Thursday, March 8, 2007

March 8th Log

2006, Richard Linklater, United Kingdom / United States
1st Viewing, DVD

Fast Food Nation is an ambitious and thought-provoking film that leaves the viewer with different levels of emotion. It starts off a bit slow, but it builds up facts about the fecal-matter inside the hamburger meat before exploding into a gutsy and enraging look at a country consumed by a corporate world. Politically the film speaks openly and honestly without attacking any of the characters. The enemy here is the system and the machines, and Fast Food Nation is unflinching and angry in its social messages. The film really excels through the second half, particularly beginning with a trademark Richard Linklater moment with Ethan Hawke. By the end, the film raises so much thought and questions to ponder long afterwards, including what is probably the most unforgettable part of the film as we are taken through a tour of the “kill” area leading into a heartbreaking close-up of Catalina Sandino Moreno (the beautiful actress from Maria Full of Grace). Fast Food Nation then leaves us with a bleak after thought as we see the corporate cycle leading us back to the beginning (expressed with a freeze frame shot that connects with the films opening image). While the ending moments are unforgettable, the films most powerful scene may be that of a heard of cows refusing to move at the chance of being set free. Always a terrific filmmaker, Richard Linklater has made a highly ambitious film that takes us through all the aspects (both big and most especially the small usually ignored) of exactly how the fast food is served. It is a film that listens and sympathizes with everyone involved in this corporate process, through wonderfully detailed characters and intelligently written material. Fast Food Nation is a film that takes a look at a nation under a system machine, but it does so with humanity and with important, thought-provoking questions.

2005, Tsai Ming-liang, Taiwan / China / France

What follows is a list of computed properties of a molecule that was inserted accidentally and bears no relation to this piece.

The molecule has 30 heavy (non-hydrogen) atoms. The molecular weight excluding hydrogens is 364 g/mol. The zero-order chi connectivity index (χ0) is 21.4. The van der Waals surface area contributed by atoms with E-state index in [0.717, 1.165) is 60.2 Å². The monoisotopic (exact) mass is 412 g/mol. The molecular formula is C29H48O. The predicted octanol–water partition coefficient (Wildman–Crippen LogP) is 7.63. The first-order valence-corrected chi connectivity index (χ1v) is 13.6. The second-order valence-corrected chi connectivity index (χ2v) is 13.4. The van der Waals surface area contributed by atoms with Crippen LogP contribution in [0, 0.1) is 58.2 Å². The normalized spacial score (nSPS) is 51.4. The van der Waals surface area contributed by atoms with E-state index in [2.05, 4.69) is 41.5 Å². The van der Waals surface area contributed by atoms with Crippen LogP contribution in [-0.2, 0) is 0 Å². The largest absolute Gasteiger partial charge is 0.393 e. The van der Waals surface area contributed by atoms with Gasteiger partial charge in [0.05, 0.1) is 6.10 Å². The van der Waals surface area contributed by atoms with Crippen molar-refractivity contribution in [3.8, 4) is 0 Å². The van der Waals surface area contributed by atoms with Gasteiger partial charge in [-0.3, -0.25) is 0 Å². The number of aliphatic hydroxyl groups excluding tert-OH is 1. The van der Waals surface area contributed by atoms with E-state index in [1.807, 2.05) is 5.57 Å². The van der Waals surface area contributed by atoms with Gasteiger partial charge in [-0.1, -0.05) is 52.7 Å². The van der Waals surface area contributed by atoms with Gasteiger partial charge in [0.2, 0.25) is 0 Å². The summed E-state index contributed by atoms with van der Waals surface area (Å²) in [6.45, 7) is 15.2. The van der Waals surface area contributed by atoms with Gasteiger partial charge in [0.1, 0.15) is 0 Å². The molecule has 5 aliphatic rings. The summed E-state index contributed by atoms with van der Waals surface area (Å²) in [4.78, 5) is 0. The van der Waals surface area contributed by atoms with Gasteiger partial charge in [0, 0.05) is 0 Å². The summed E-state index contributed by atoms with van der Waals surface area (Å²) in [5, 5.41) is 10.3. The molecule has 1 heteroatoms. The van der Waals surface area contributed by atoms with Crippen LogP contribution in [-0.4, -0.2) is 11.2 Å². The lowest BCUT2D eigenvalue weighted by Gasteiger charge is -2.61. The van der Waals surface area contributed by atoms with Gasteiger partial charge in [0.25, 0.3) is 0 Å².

Repeat Viewing, DVD

The films of Tsai Ming-liang leave me speechless. He is absolutely one of my favorite filmmakers in the world today. I believe all seven of his feature films to be masterpieces, particularly his last two films (Goodbye Dragon Inn and What Time Is It There). His latest film (a follow-up to What Time Is It There and his short film The Skywalk Is Gone), The Wayward Cloud is not quite a masterpiece, but it remains another wonderful film from a visionary filmmaker. The Wayward Cloud is a film that manages to recall the work of Michelangelo Antonioni, Buster Keaton or Jacques Tati, as well as a blend of old Hollywood musicals. This film finds Shiang-chyi (Chen Shiang-chyi) returning home from Paris where she re-meets the former watch seller Hsiao-kang (Lee Kang-sheng) and the two begin a relationship. Hsiao-kang is no longer selling watches, but he is now an actor in porno films. Tsai's obsession with water continues, as now Taiwan is suffering through a water drought and the government is encouraging people to use watermelon as a substitute. Tsai visual style is evident from the start, as are his reoccurring themes of loneliness, alienation, and lack of communication or connection. Also evident is Tsai's quintessential use of static camera work, extended takes, visual symbolism and slapstick humor, and little very dialogue. As with his brilliant 1998 film Hole, Tsai blends in extravagant, colorful, and strange but beautiful musical sequences to capture some of the internal emotions and thoughts of the characters. The Wayward Cloud may be Tsai's most disturbing film, capped off by an uncomfortable final shot. Many will disregard the film or misjudge it as pornographic, yet this film is far less about pornography then it is about human feelings. Tsai uses the pornography and sex to capture the themes of loneliness, disconnected love, and sexual frustration between the two leads. This may be my least favorite film among Tsai's many masterworks, but the Wayward Cloud is a complex, thought-provoking and quiet work of art from one of cinema's greatest visionary filmmakers.


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